Silk and faux leather

This month’s challenge/pleasure was sewing this outfit with faux leather and Italian silk from Minerva Crafts.

Yes I made this hat earlier this year because I knew it would pair so well with this outfit.
I’ve used my pencil skirt block and a basic shirt pattern. As crazy as mixing prints together can be, I felt these two fabrics would be great together. I only have access to what I can see from Minerva Crafts website and I was really pleased when the fabrics and notions arrived at my doorstep.
Here are all the sewing goodies I used to make the skirt and blouse. There are also notions here that I’ll be using for a few future Minerva Crafts projects.
The pleather has flower motifs sewn onto a knit mesh backing. It’s really quite a flexible fabric. Minerva Crafts has a few new faux leather fabrics to choose from in an array of colours.
This Italian floral silk has a bold, all over floral paisley print. It’s a great print and you need to pay attention to the right and wrong side of the fabric. The print is more striking in real life.
Using this beautiful silk meant adding silk organza to the facings so there was reinforcement in the fabric where I needed it but the fabric still remained soft. Normal iron in interfacings can change the way silk flows so silk organza was a better option.
Maybe choosing such amazing buttons for this skirt was not the right choice but they really keep this silk looking luxurious. They really do.

I used two layers of silk organza to reinforce the button tabs on this blouse.

For the skirt, I had to choose a lining for the skirt to keep it stable over time. Well…I chose this jacquard lining. There’s something so appealing when a skirt has interesting linings. I chose the darker side of the lining to show on the inside of the skirt.

The other amazing detail with this pleather was the selvedge. It’s just as striking as the fabric so I used this at the hem.

The skirt does finish above the knee and the mesh selvedge is on the knee so it’s a bit different but still works. I did harvest a floral motif to balance the front hem.

I rarely wear skirts tucked into skirts but I really love the shaping this gives to these two pieces. Having some waistline definition helps for my height.

For both of these pieces I applied the couture sewing techniques I learnt earlier this year.

On the skirt, I applied the waist reinforcing detail with Petersham tape. I also added the large hook and eye on the inside of the waistline. The zipper is hand picked into the skirt.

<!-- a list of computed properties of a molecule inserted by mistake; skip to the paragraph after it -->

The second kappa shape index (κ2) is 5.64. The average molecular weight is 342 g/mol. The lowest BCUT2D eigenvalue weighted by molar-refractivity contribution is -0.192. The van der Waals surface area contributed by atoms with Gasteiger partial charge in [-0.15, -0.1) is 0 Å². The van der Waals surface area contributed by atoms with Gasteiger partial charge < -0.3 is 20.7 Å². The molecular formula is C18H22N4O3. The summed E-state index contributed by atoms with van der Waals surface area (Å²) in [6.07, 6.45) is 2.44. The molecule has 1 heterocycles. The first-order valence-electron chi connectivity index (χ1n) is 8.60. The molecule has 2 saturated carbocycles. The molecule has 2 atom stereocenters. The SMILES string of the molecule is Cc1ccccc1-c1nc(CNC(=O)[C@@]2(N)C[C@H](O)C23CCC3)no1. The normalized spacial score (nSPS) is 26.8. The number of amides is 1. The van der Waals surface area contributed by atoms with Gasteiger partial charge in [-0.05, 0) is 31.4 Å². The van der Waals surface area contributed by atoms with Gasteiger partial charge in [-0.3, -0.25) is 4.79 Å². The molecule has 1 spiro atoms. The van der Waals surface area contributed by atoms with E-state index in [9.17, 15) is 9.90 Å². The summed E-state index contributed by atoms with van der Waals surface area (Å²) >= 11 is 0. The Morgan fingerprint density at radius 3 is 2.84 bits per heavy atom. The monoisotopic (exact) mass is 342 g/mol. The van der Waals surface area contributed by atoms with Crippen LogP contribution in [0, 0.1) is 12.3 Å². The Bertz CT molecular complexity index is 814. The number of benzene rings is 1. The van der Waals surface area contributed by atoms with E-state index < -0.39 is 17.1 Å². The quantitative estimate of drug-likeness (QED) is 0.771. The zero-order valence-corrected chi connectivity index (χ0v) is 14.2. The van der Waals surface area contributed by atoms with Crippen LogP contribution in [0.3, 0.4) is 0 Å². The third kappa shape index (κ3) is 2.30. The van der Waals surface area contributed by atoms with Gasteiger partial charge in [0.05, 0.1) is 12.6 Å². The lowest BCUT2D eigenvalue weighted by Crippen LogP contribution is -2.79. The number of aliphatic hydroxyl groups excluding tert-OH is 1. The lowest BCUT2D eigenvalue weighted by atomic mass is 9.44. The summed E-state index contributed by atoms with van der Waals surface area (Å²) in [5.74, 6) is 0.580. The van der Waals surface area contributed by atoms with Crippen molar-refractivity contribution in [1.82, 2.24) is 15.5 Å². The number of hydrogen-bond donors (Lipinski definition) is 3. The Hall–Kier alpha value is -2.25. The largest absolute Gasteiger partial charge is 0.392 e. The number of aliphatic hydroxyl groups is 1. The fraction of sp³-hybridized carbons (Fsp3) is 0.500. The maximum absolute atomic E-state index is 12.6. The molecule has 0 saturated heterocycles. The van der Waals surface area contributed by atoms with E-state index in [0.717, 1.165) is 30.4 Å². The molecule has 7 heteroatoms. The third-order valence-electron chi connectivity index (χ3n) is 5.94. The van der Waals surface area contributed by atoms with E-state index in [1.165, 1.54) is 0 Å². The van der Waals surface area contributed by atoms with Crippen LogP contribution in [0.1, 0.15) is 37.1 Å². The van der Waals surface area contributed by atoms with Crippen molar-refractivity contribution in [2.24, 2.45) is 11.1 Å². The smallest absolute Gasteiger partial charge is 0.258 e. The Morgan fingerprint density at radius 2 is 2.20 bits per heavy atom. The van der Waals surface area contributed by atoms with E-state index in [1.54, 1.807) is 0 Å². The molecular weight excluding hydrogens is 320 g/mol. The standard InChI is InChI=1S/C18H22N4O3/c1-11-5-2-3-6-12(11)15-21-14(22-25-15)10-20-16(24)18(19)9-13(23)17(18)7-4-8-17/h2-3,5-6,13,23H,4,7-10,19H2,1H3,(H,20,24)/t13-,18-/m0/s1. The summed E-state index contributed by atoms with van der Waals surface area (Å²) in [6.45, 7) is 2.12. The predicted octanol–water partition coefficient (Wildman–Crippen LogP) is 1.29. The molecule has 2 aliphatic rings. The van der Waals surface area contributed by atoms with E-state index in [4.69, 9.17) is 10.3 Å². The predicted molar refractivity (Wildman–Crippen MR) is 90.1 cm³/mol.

On the blouse, I marked the button tab detailing so that it all matched at the front of the blouse.
When I ordered this silk I was tempted to use the Vogue top below but the front tuck would have hidden the print definition.
I rethought this and decided to use this Burda pattern (2561) and added sleeve cuffs for more definition.
I had previously made Burda 2561 for a blouse last year for Minerva Crafts in 2015 so I knew it would fit this Italian silk fabric.
As always my Prym tools make this blouse a sharper and more accurate finish.
You can really see the difference using beautiful silk does to this basic shirt pattern. PS I added cuffs to the sleeves.
I love wearing this outfit because it’s really a simple skirt and blouse but the fabrics are amazing to wear.
Thanks again Minerva Crafts.

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Minerva make – Liberty + Burda 2561

Please excuse my excitement. I’ve been working with a cotton Liberty print provided by Minerva Crafts this month. 

Each week I watch the latest products Minerva regularly puts up on their facebook page, on Twitter and on their website. When Vicki posted up their latest Liberty print acquisitions, I was thrilled, so the next 3 Minerva posts will use Liberty prints.

So to start with I’ve made a simple shirt using Burda 2561 also provided by Minerva Crafts with Liberty ‘Ros’ floral


I couldn’t go past this blue green ‘Ros’ floral because it has the colours I enjoy wearing.

These photos were taken on a warm Winter’s day, hence no jacket.

The sun was simply blazing away.

Back to the shirt and the fabric
This all over print has no ‘direction’ so it’s a really versatile print to use.


The fabric irons nicely, feels soft but is firm to sew with. It feels softer after a wash but still firm. This also makes any corner look very sharp.

Choosing buttons online is much faster and easier since  the website was been upgraded.

I found it really easy to sew on the buttonholes and because the fabric is firm so they look much more accurate.

I added shaping to the centre back with a seam to fit my sway back. 

Collars are my ‘stress point’ so I hand basted the collar on before machine stitching it down.

The pattern pieces are dead accurate. Thank you Burda for your drafting skills and Liberty for creating fabric that is plyable enough to accommodate the neckline curves in the collar.

At the point of hand sewing on the outer collar, I used fusing tape to make sure this piece sat accurately before I machined sewed it on. I avoid hand sewing where possible.

I did hand basted the sleeve seam so I could machine fell it accurately. There were no puckers after machine sewing these seams so I’m really pleased these look professional.

Thank you Minerva Crafts for bringing Liberty fabrics to your store. This is so lovely to work with and wear.

Cheers everyone. I’m sewing up my next 2 Liberty pieces and loving it.

By the way, Minerva Crafts is up for the Sewing Awards this year. I can’t vote because I’m not an UK citizen but you might be:)